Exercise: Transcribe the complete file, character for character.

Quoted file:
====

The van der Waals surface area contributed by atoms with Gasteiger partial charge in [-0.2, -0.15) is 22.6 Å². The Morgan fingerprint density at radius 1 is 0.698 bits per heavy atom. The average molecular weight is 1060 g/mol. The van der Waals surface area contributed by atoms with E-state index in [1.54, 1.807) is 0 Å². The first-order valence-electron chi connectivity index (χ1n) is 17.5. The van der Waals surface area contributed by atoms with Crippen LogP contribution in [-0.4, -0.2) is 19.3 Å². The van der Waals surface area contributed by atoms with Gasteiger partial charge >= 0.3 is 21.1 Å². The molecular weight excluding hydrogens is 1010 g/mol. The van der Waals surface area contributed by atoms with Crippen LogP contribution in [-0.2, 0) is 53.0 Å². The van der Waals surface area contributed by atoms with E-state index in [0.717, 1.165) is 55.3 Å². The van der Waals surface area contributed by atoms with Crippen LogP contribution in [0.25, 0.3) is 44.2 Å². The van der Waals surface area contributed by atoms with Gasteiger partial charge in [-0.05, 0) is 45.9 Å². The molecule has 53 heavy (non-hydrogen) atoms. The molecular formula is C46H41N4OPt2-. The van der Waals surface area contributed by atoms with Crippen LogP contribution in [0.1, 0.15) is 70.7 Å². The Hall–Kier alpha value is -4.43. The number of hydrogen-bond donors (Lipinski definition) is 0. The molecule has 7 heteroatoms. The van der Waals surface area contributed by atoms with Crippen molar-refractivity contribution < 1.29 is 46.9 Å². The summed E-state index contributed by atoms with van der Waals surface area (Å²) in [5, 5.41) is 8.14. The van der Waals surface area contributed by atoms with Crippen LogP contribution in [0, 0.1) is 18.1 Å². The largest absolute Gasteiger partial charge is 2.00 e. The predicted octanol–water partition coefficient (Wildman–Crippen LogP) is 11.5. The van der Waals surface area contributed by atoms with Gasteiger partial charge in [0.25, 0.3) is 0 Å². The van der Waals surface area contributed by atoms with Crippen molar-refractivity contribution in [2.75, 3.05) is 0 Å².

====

The van der Waals surface area contributed by atoms with Gasteiger partial charge in [-0.2, -0.15) is 22.6 Å². The Morgan fingerprint density at radius 1 is 0.698 bits per heavy atom. The average molecular weight is 1060 g/mol. The van der Waals surface area contributed by atoms with E-state index in [1.54, 1.807) is 0 Å². The first-order valence-electron chi connectivity index (χ1n) is 17.5. The van der Waals surface area contributed by atoms with Crippen LogP contribution in [-0.4, -0.2) is 19.3 Å². The van der Waals surface area contributed by atoms with Gasteiger partial charge >= 0.3 is 21.1 Å². The molecular weight excluding hydrogens is 1010 g/mol. The van der Waals surface area contributed by atoms with Crippen LogP contribution in [-0.2, 0) is 53.0 Å². The van der Waals surface area contributed by atoms with E-state index in [0.717, 1.165) is 55.3 Å². The van der Waals surface area contributed by atoms with Crippen LogP contribution in [0.25, 0.3) is 44.2 Å². The van der Waals surface area contributed by atoms with Gasteiger partial charge in [-0.05, 0) is 45.9 Å². The molecule has 53 heavy (non-hydrogen) atoms. The molecular formula is C46H41N4OPt2-. The van der Waals surface area contributed by atoms with Crippen LogP contribution in [0.1, 0.15) is 70.7 Å². The Hall–Kier alpha value is -4.43. The number of hydrogen-bond donors (Lipinski definition) is 0. The molecule has 7 heteroatoms. The van der Waals surface area contributed by atoms with Crippen molar-refractivity contribution < 1.29 is 46.9 Å². The summed E-state index contributed by atoms with van der Waals surface area (Å²) in [5, 5.41) is 8.14. The van der Waals surface area contributed by atoms with Crippen LogP contribution in [0, 0.1) is 18.1 Å². The largest absolute Gasteiger partial charge is 2.00 e. The predicted octanol–water partition coefficient (Wildman–Crippen LogP) is 11.5. The van der Waals surface area contributed by atoms with Gasteiger partial charge in [0.25, 0.3) is 0 Å². The van der Waals surface area contributed by atoms with Crippen molar-refractivity contribution in [2.75, 3.05) is 0 Å².